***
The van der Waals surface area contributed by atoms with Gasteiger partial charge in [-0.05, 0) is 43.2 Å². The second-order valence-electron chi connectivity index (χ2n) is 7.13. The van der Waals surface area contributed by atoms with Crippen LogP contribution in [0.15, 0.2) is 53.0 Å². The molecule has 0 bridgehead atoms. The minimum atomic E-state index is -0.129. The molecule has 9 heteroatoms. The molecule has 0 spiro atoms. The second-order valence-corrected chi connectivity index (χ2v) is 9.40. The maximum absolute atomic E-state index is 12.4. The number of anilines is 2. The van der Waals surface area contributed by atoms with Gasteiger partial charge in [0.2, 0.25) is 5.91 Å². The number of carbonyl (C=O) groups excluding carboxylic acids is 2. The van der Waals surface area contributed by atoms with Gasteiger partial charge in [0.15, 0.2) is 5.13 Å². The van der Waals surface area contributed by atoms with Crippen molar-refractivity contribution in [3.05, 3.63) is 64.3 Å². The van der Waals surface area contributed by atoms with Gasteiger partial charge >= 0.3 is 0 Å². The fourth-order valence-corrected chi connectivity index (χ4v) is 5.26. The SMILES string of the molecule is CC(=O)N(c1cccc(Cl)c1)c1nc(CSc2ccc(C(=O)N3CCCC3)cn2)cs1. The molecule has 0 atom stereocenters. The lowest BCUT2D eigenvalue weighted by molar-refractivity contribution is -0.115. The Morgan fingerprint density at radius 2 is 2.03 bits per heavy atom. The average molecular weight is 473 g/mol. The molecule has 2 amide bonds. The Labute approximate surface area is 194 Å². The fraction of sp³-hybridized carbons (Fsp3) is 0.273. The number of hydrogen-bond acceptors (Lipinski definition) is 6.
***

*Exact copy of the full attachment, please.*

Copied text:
The van der Waals surface area contributed by atoms with Gasteiger partial charge in [-0.05, 0) is 43.2 Å². The second-order valence-electron chi connectivity index (χ2n) is 7.13. The van der Waals surface area contributed by atoms with Crippen LogP contribution in [0.15, 0.2) is 53.0 Å². The molecule has 0 bridgehead atoms. The minimum atomic E-state index is -0.129. The molecule has 9 heteroatoms. The molecule has 0 spiro atoms. The second-order valence-corrected chi connectivity index (χ2v) is 9.40. The maximum absolute atomic E-state index is 12.4. The number of anilines is 2. The van der Waals surface area contributed by atoms with Gasteiger partial charge in [0.2, 0.25) is 5.91 Å². The number of carbonyl (C=O) groups excluding carboxylic acids is 2. The van der Waals surface area contributed by atoms with Gasteiger partial charge in [0.15, 0.2) is 5.13 Å². The van der Waals surface area contributed by atoms with Crippen molar-refractivity contribution in [3.05, 3.63) is 64.3 Å². The van der Waals surface area contributed by atoms with Gasteiger partial charge >= 0.3 is 0 Å². The fourth-order valence-corrected chi connectivity index (χ4v) is 5.26. The SMILES string of the molecule is CC(=O)N(c1cccc(Cl)c1)c1nc(CSc2ccc(C(=O)N3CCCC3)cn2)cs1. The molecule has 0 atom stereocenters. The lowest BCUT2D eigenvalue weighted by molar-refractivity contribution is -0.115. The Morgan fingerprint density at radius 2 is 2.03 bits per heavy atom. The average molecular weight is 473 g/mol. The molecule has 2 amide bonds. The Labute approximate surface area is 194 Å². The fraction of sp³-hybridized carbons (Fsp3) is 0.273. The number of hydrogen-bond acceptors (Lipinski definition) is 6.